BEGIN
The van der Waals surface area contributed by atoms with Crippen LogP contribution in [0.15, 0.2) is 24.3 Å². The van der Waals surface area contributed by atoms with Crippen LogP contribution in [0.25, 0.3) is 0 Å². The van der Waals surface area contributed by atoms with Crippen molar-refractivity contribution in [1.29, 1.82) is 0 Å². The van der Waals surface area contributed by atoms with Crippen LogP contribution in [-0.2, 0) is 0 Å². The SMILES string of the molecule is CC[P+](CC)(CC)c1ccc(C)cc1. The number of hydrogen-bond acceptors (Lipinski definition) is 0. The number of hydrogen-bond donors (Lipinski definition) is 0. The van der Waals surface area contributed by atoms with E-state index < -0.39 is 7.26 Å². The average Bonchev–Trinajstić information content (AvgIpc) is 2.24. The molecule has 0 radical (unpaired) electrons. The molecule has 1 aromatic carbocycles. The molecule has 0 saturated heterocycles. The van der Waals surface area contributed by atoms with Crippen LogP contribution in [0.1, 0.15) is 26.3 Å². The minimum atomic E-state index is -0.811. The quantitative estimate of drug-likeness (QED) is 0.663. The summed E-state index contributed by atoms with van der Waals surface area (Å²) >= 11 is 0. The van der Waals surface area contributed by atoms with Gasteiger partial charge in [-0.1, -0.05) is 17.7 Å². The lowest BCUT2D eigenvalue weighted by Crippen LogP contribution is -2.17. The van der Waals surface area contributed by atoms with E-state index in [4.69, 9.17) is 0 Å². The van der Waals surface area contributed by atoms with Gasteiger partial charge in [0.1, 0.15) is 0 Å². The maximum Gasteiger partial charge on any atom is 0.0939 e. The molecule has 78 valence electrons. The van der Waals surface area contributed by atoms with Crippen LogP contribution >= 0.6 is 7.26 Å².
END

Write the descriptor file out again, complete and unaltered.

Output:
The van der Waals surface area contributed by atoms with Crippen LogP contribution in [0.15, 0.2) is 24.3 Å². The van der Waals surface area contributed by atoms with Crippen LogP contribution in [0.25, 0.3) is 0 Å². The van der Waals surface area contributed by atoms with Crippen molar-refractivity contribution in [1.29, 1.82) is 0 Å². The van der Waals surface area contributed by atoms with Crippen LogP contribution in [-0.2, 0) is 0 Å². The SMILES string of the molecule is CC[P+](CC)(CC)c1ccc(C)cc1. The number of hydrogen-bond acceptors (Lipinski definition) is 0. The number of hydrogen-bond donors (Lipinski definition) is 0. The van der Waals surface area contributed by atoms with E-state index < -0.39 is 7.26 Å². The average Bonchev–Trinajstić information content (AvgIpc) is 2.24. The molecule has 0 radical (unpaired) electrons. The molecule has 1 aromatic carbocycles. The molecule has 0 saturated heterocycles. The van der Waals surface area contributed by atoms with Crippen LogP contribution in [0.1, 0.15) is 26.3 Å². The minimum atomic E-state index is -0.811. The quantitative estimate of drug-likeness (QED) is 0.663. The summed E-state index contributed by atoms with van der Waals surface area (Å²) >= 11 is 0. The van der Waals surface area contributed by atoms with Gasteiger partial charge in [-0.1, -0.05) is 17.7 Å². The lowest BCUT2D eigenvalue weighted by Crippen LogP contribution is -2.17. The van der Waals surface area contributed by atoms with E-state index in [4.69, 9.17) is 0 Å². The van der Waals surface area contributed by atoms with Gasteiger partial charge in [0.1, 0.15) is 0 Å². The maximum Gasteiger partial charge on any atom is 0.0939 e. The molecule has 78 valence electrons. The van der Waals surface area contributed by atoms with Crippen LogP contribution >= 0.6 is 7.26 Å².